This author and civility expert explains why telling the truth is so important, the lies that qualify as “harmless untruths,” and when lying might even be required.
by Dr. Lewena Bayer
“Leaders with consistent character will often outperform leaders who are smarter or work harder. This is because consistency of character builds trust, and trust is critical to success in any leadership role.”
—Bayer/Masotti, Lean on Civility, 2022
If there is one thing that I can’t tolerate, it’s lying. In workplaces, lying equals risk. That someone would lie shows blatant disregard for their co-workers, for safety, and for profitability. It’s immature, and it’s irresponsible. Whether the lie is about a little thing, like why someone isn’t coming in to work, or a big thing, like having made a critical error that cost the company tens of thousands of dollars, I don’t like lying, and I don’t typically accept it from those I have the privilege of leading.
Honesty is an element of character. Moral character is an evaluation of an individual’s stable moral qualities. The concept of character can imply a variety of attributes including the existence or lack of virtues such as empathy, courage, fortitude, honesty, and loyalty, or of good behaviors or habits. While most people understand honesty as a value or virtue, I suggest that in the workplace, being honest translates to an ability to convey transparency, and to exhibit integrity (living one’s values). Honest communication is also an important aspect of accountability.
I believe most people strive to be honest. Statistically speaking, though, we are all liars.
I used to be surprised how frequently people purport to be honest, and at the same time adopt lying as a habit. But over the years I have come to understand this behavior—not that I condone it, but I do understand it. While on the surface I agree that dishonesty is dishonesty, plain and simple, it is true that in real life we can sometimes justify dishonesty by differentiating between telling a harmless untruth, and willful deceit.
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I believe most people strive to be honest. Statistically speaking, though, we are all liars. Research conducted by Science of People estimates that the average person lies a minimum of once to twice per day. If you don’t believe me, ask yourself these questions:
- Do you ever give people compliments that aren’t completely genuine?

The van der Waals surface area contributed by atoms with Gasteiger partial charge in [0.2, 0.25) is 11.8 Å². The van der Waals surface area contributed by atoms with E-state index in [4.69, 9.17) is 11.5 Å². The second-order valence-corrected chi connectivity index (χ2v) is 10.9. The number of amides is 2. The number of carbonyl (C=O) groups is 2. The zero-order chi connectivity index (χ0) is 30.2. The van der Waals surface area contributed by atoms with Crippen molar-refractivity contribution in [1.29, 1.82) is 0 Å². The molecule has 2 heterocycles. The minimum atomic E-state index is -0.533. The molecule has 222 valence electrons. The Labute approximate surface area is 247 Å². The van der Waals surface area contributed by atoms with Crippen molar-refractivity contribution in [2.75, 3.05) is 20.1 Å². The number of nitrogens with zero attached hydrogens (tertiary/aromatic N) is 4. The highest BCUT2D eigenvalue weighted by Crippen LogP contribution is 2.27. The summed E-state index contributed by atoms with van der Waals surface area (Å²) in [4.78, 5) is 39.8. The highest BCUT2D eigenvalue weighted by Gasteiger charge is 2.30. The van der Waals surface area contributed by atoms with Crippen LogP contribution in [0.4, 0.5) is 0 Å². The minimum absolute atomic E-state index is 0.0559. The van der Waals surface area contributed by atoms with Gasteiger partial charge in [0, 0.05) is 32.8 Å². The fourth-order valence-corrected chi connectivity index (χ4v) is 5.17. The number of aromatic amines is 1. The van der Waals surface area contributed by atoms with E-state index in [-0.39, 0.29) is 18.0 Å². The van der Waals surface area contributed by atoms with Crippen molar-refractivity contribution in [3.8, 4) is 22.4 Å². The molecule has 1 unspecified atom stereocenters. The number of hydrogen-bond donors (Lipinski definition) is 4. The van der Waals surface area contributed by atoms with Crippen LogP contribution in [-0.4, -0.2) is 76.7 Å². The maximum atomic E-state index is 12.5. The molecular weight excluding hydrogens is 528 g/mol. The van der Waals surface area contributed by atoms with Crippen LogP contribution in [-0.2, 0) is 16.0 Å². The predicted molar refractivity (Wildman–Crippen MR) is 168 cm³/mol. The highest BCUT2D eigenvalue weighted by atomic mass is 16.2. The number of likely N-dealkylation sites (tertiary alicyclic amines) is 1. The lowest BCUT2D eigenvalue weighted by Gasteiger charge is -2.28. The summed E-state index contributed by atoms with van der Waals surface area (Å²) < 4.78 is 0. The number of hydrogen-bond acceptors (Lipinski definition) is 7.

- Have you told someone you were doing well when you were exhausted and having a terrible week?
- Do you ever tell people you are busy to avoid having to talk to them for an extended period of time or do something with them?
The above examples are dishonest, and technically lies, but fall into the category I would call “harmless untruths.” Often these untruths are told to protect someone else’s feelings or to withhold information we have no business sharing. Myself included; I don’t know anyone who can say they have never told a white lie to protect someone.
As a supervisor, telling half-truths due to one’s authority to share certain information is actually part of the job.
The unfortunate fact is that many manufacturing cultures require that supervisors lie. For the most part, the lying isn’t malicious. It’s usually to protect the organization. Sometimes decision makers need to hold back sharing information with the shareholders for a short time. Or, because there has historically been conflict based on diverse interests between union and management in manufacturing, management might hold off telling whole truths to buy time and avoid upsetting production. As a supervisor, telling half-truths due to one’s authority to share certain information is actually part of the job.
But even when dishonesty seems required, any time there is a perceived lack of transparency or someone gets caught in a lie, no matter how small, building and maintaining trust can be very difficult. The frequency of the dishonesty matters as well. For example, a supervisor might be forgiven for lying once if the lie is discovered to be an action predicated on accountability. However, if there is a pattern of deception, that supervisor is going to have a hard time earning the trust of his or her team, regardless of the reasons they are lying. This is why always telling the truth, and where possible always telling the whole truth, is a social competence strategy for leaders.
For more than twenty years, Dr. Lewena Bayer has been internationally recognized as the leading expert on civility at work. With a focus on social intelligence and culturally competent communication, the team at Civility Experts has supported hundreds of organizations in building better workplaces. Most recently, Lew was selected as an International Advocate for Aegis Trust, a U.K.-based organization focused on peace education and the prevention of genocide, and has been assigned the privilege of being named Ambassador of Global Knowledge Exchange and a Master Educator in Global Teachers Academy.
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